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      Reproduction and nutritional stress are risk factors for Hendra virus infection in little red flying foxes (Pteropus scapulatus)

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          Abstract

          Hendra virus (HeV) is a lethal paramyxovirus which emerged in humans in 1994. Poor understanding of HeV dynamics in Pteropus spp. (flying fox or fruit bat) reservoir hosts has limited our ability to determine factors driving its emergence. We initiated a longitudinal field study of HeV in little red flying foxes (LRFF; Pteropus scapulatus) and examined individual and population risk factors for infection, to determine probable modes of intraspecific transmission. We also investigated whether seasonal changes in host behaviour, physiology and demography affect host-pathogen dynamics. Data showed that pregnant and lactating females had significantly higher risk of infection, which may explain previously observed temporal associations between HeV outbreaks and flying fox birthing periods. Age-specific seroprevalence curves generated from field data imply that HeV is transmitted horizontally via faeces, urine or saliva. Rapidly declining seroprevalence between two field seasons suggests that immunity wanes faster in LRFF than in other flying fox species, and highlights the potentially critical role of this species in interspecific viral persistence. The highest seroprevalence was observed when animals showed evidence of nutritional stress, suggesting that environmental processes that alter flying fox food sources, such as habitat loss and climate change, may increase HeV infection and transmission. These insights into the ecology of HeV in flying fox populations suggest causal links between anthropogenic environmental change and HeV emergence.

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          Most cited references 32

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          Emerging Infectious Diseases of Wildlife-- Threats to Biodiversity and Human Health

           P. Daszak (2000)
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            Ecological immunology: costly parasite defences and trade-offs in evolutionary ecology

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              A morbillivirus that caused fatal disease in horses and humans.

              A morbillivirus has been isolated and added to an increasing list of emerging viral diseases. This virus caused an outbreak of fatal respiratory disease in horses and humans. Genetic analyses show it to be only distantly related to the classic morbilliviruses rinderpest, measles, and canine distemper. When seen by electron microscopy, viruses had 10- and 18-nanometer surface projections that gave them a "double-fringed" appearance. The virus induced syncytia that developed in the endothelium of blood vessels, particularly the lungs.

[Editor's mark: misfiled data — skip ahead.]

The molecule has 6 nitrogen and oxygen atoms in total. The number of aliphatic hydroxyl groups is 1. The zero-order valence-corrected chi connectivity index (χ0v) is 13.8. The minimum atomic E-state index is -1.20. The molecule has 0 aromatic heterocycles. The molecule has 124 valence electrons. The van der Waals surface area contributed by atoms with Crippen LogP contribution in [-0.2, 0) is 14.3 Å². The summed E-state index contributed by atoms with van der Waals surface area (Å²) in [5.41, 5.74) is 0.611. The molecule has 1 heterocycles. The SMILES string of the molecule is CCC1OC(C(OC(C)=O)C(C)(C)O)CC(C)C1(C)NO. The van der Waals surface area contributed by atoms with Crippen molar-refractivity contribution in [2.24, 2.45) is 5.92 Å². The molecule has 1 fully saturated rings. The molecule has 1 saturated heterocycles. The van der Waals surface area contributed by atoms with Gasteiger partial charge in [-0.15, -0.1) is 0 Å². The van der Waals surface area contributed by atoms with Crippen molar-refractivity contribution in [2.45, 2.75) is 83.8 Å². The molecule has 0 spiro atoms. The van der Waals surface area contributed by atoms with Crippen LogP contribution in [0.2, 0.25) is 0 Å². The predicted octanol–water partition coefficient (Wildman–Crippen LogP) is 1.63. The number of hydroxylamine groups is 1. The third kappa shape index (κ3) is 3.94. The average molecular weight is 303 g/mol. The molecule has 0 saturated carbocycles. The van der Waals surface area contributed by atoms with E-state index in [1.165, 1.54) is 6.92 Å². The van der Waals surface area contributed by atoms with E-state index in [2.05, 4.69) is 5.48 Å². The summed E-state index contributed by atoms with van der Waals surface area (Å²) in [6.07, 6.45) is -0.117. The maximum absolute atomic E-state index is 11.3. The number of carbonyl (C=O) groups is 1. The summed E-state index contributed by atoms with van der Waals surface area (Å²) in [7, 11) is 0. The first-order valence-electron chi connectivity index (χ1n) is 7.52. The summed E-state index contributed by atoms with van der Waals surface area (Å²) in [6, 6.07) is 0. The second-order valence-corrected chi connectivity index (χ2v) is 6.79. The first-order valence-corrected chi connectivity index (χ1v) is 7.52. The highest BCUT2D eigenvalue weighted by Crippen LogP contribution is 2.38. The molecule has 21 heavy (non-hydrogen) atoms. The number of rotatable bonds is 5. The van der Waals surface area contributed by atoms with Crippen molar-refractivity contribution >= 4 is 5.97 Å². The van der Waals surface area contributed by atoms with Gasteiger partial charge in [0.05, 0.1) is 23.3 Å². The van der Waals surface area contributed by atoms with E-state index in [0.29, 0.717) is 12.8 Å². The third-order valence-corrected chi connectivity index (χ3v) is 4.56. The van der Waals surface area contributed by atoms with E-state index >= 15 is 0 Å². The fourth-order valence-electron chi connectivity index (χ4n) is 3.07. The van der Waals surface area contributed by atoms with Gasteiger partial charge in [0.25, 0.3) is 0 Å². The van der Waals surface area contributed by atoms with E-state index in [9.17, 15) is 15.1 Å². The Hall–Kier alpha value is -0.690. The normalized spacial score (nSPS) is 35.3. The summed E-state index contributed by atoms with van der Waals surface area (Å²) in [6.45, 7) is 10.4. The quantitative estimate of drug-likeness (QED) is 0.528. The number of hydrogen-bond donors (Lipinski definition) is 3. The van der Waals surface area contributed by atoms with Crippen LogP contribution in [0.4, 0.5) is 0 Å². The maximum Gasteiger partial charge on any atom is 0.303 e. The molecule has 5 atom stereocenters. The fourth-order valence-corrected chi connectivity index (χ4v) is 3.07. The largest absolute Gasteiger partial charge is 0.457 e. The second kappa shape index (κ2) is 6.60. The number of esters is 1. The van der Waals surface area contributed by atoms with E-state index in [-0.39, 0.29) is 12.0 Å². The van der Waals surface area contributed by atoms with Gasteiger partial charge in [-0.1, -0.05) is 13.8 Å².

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                Author and article information

                Journal
                Proceedings of the Royal Society B: Biological Sciences
                Proc. R. Soc. B
                The Royal Society
                0962-8452
                1471-2954
                January 15 2008
                April 07 2008
                January 15 2008
                April 07 2008
                : 275
                : 1636
                : 861-869
                Affiliations
                [1 ]Department of Medicine and Epidemiology, School of Veterinary Medicine, University of CaliforniaDavis, CA 95616, USA
                [2 ]Biosecurity Sciences Laboratory, Department of Primary Industries and FisheriesLocked Mailbag 4, Moorooka, Queensland 4105, Australia
                [3 ]Institute of Wildlife Research, University of SydneyNew South Wales 2006, Australia
                [4 ]Biodiversity Conservation Division, Department of Natural Resources, Environment and the ArtsPO Box 496, Palmerston, Northern Territory 0831, Australia
                [5 ]Center for Large Landscape Conservation, Yellowstone to Yukon Conservation InitiativePO Box 1587, Bozeman, MT 59715, USA
                [6 ]Consortium for Conservation Medicine460 West 34th Street, New York, NY 10001, USA
                Article
                10.1098/rspb.2007.1260
                2596896
                18198149
                a426ebc8-3852-44af-bd9f-829670460549
                © 2008

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